"Within minutes of starting to read, my mind wanders off. When I come back to the page, I realized I have gone through several pages and don't know what I just read!" This is a common problem for all readers, not just speed readers. Does your mind wander?

Alternatively I hear, "I have practiced speed reading and get to 2200 words per minute. But I don't understand what I have read!" is another common complaint from "trained speed readers." Although the scenarios might be different, they both have the same fatal flaw. That fatal flaw is reading mindlessly.

Speed reading is not just about moving your eyes through the text as rapidly as possible. Most speed reading programs would lead you to believe this. Many of them merely say to the learner, "just keep at it. Eventually it will come to you." But that is a cop-out and not true.

It is important to get the eyes moving efficiently, but you have to remember that behind the eyes should be your mind. What is your mind doing as your eyes are moving? Learn to activate and move your mind with your eyes.

Reading, whether it is "speed reading" or traditional reading, means the ability to process visual symbols (words) and interpret the meaning behind those symbols. Stated in different terms the definition of comprehension would be the mind's response to the print. So for all reading to be successfully achieved, your mind has to respond to the print in a meaningful way no matter what speed you do it.

Here are 4 things you can do to keeping your mind focused while speed reading:

1. Be Purposeful. Whether you read a book, email, e-book, article, etc. be clear about why you are reading and what you want/need to get from the material.

2. Reboot Your Brain. If you expect to be reading for five or more minutes, take a brief moment and clear your mind. There are varieties of techniques to do this, but simply taking a couple deep breaths while establishing your purpose can help do this. Oftentimes mind-wandering occurs when you are stressed out or have pressing issues floating through your brain. You need to establish a technique to put those out of mind for now.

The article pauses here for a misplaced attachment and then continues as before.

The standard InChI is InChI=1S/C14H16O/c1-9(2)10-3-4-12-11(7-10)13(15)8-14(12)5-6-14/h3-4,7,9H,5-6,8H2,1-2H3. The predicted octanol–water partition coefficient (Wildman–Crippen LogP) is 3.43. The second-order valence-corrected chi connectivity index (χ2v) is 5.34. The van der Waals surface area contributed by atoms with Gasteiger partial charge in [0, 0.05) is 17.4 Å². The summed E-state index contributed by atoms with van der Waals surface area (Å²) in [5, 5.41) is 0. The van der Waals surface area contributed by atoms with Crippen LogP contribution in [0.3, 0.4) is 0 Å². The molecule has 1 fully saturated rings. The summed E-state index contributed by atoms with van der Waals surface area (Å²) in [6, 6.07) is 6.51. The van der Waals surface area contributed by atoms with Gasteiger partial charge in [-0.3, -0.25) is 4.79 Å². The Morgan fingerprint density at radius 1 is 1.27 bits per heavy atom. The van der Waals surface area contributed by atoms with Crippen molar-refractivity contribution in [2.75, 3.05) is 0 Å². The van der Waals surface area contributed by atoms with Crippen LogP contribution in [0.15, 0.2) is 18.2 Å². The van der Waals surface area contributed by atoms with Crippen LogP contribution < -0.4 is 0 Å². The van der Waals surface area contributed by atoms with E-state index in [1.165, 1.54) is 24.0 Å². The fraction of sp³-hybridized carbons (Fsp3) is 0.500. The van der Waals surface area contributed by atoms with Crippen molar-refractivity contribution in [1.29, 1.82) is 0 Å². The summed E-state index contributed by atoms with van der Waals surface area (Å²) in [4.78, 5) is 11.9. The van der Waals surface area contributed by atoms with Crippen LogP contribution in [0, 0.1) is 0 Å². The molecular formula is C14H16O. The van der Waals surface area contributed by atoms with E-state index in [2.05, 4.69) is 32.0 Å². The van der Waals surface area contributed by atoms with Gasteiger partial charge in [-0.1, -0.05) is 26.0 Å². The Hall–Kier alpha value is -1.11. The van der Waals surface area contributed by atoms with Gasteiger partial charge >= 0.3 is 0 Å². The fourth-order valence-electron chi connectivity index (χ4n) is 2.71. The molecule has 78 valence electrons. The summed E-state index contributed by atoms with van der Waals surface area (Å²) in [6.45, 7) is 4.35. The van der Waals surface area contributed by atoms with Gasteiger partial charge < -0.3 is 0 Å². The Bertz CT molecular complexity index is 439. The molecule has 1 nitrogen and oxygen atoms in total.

3. Ask yourself continuously, "What's this about?" See what answers come to mind. Monitor your answers and be sure they relate to the print. If they don't relate, redirect your mind based on your purpose.

4. Stop and Think. Since comprehension is about making mental connections, you need to do this at regular intervals. This not only helps comprehension, it also enhances your memory of what you have read.

With proper training you can learn to move your mind faster as well as your eyes. The above 4 things can help tremendously. There are many more tactics you can do as well. Try to master these on your road to speed reading success.

And now I'd like to invite you to claim your instant access to "The 10 Most Common Mistakes" when learning to speed read and more free tips when you visit: http://speedreadingtactics.com/speed_reading_newsletter.html

Author's Bio: 

Cut through the maze of mis-information and myths about speed reading and get real facts, tips, and articles from the speed reading expert, Ed Caldwell has researched, tested and trained tens of thousands of learners in the art and science of dynamic speed reading. The former Director of Instruction for the famous Evelyn Wood program, Ed has a knack of separating the facts from the fiction on this key success topic. Get instant access to tips, mini-sessions, and articles at http://speedreadingtactics.com/speed_reading_newsletter.html

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